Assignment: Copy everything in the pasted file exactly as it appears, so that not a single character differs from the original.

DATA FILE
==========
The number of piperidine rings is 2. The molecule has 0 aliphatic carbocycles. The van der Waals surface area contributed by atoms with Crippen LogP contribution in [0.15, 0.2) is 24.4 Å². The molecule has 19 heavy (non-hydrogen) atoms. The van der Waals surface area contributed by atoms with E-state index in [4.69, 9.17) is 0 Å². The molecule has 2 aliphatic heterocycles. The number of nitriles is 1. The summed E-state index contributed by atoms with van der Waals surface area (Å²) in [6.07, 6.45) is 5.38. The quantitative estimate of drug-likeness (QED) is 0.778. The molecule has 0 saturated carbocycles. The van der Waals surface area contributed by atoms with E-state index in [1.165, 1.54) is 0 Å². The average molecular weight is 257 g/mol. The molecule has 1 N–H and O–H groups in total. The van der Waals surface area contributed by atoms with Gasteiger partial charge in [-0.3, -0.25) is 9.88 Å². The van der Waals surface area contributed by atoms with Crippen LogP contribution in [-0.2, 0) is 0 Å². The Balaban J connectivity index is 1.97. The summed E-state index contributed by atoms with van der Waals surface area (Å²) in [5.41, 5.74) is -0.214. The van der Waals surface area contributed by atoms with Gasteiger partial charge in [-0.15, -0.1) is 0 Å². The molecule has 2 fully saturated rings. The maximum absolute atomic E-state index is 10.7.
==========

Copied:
The number of piperidine rings is 2. The molecule has 0 aliphatic carbocycles. The van der Waals surface area contributed by atoms with Crippen LogP contribution in [0.15, 0.2) is 24.4 Å². The molecule has 19 heavy (non-hydrogen) atoms. The van der Waals surface area contributed by atoms with E-state index in [4.69, 9.17) is 0 Å². The molecule has 2 aliphatic heterocycles. The number of nitriles is 1. The summed E-state index contributed by atoms with van der Waals surface area (Å²) in [6.07, 6.45) is 5.38. The quantitative estimate of drug-likeness (QED) is 0.778. The molecule has 0 saturated carbocycles. The van der Waals surface area contributed by atoms with E-state index in [1.165, 1.54) is 0 Å². The average molecular weight is 257 g/mol. The molecule has 1 N–H and O–H groups in total. The van der Waals surface area contributed by atoms with Gasteiger partial charge in [-0.3, -0.25) is 9.88 Å². The van der Waals surface area contributed by atoms with Crippen LogP contribution in [-0.2, 0) is 0 Å². The Balaban J connectivity index is 1.97. The summed E-state index contributed by atoms with van der Waals surface area (Å²) in [5.41, 5.74) is -0.214. The van der Waals surface area contributed by atoms with Gasteiger partial charge in [-0.15, -0.1) is 0 Å². The molecule has 2 fully saturated rings. The maximum absolute atomic E-state index is 10.7.